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Company's history began with the right chemistry

June 15, 2008|By ARNOLD S. PLATOU

The origins of Action Products go back to the time of the Great Depression, when company founder Wilbur "Dr. Mac" McElroy was going to Chambersburg (Pa.) High School and taking a chemistry class.

"I had a great teacher there. He got me interested," said McElroy, who graduated in 1932. He went on to Gettysburg (Pa.) College, Johns Hopkins, Penn State and, eventually, Purdue University, all to study chemistry.

An organic chemist, he worked for several companies and helped develop products ranging from a device to analyze gun powder to a coating for printed circuit boards that were used in the first U.S. computers in space.

In 1969, when he was 55, McElroy decided to start his own company. At the suggestion of a friend in the medical supply business, he set up a shop in the basement of his two-story home in Olean, N.Y., to try to figure out a better form of padding for wheelchair patients.

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After a "good many" experiments, McElroy invented Akton - a soft gel-like synthetic substance.

In 1970, McElroy heard that the Veterans Administration was launching a study to find the best pad for wheelchairs. Akton won, and with that came a contract to supply pads to veterans hospitals across the nation.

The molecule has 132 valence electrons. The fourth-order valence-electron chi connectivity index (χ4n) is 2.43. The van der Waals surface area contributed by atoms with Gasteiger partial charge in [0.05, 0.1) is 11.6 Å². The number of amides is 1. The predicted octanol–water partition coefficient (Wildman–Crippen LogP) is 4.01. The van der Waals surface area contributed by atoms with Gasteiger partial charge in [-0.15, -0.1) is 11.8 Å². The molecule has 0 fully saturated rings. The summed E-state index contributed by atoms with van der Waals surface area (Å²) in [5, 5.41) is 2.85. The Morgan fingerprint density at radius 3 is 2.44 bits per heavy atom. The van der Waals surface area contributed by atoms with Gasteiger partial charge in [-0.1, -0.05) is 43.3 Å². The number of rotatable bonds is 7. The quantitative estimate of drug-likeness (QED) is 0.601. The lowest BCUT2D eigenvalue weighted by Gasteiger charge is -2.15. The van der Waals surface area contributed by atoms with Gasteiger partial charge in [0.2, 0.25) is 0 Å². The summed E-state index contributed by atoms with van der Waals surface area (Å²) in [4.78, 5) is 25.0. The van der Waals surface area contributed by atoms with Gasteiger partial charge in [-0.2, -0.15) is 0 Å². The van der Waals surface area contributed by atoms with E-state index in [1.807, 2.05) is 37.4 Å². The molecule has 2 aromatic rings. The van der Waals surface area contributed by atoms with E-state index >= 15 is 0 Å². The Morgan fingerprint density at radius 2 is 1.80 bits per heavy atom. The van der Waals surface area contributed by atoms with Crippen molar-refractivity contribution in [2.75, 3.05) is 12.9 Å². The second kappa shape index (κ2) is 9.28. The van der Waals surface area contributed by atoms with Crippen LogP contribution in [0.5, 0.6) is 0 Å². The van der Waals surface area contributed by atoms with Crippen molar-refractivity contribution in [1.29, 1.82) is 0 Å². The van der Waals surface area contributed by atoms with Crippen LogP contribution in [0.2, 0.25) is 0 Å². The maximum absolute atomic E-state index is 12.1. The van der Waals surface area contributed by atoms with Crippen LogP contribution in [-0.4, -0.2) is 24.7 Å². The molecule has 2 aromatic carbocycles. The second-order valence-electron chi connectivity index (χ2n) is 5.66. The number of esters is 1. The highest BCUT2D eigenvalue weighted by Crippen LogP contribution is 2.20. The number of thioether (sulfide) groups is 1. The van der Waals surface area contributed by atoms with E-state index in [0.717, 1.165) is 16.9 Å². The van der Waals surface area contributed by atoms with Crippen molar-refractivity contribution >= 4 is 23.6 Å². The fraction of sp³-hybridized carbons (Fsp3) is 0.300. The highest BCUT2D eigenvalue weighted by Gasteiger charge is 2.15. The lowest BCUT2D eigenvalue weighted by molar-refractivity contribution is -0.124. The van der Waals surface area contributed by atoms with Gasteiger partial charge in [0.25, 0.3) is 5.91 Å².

The manufacturing began in New York, but "I didn't like (former New York Gov. Nelson) Rockefeller's handling of New York state, and I put ads in newspapers down through the Carolinas to look for properties that were for sale," McElroy said.

"One winter day," he recalled, he saw a for-sale ad for the three-story former shoe manufacturing plant on Mulberry Street in Hagerstown's East End that became Action Products' headquarters in 1979.

There, the company kept its entire operation until 1997, when it built a 30,000-square-foot plant on its 10-acre site at the end of Sweeney Drive in Hagerstown Business Park. Two years ago, when it added 12,000 square feet there, the company moved out of the Mulberry Street building entirely. Its production areas and offices now are concentrated in the Sweeney Drive building.

Akton is key to the company's success.

As you might expect, its formula is a secret.

"Not many" know it, McElroy said. It isn't patented because he never has wanted to disclose publicly what's in it.

"It's been a trade secret all these years," he said.

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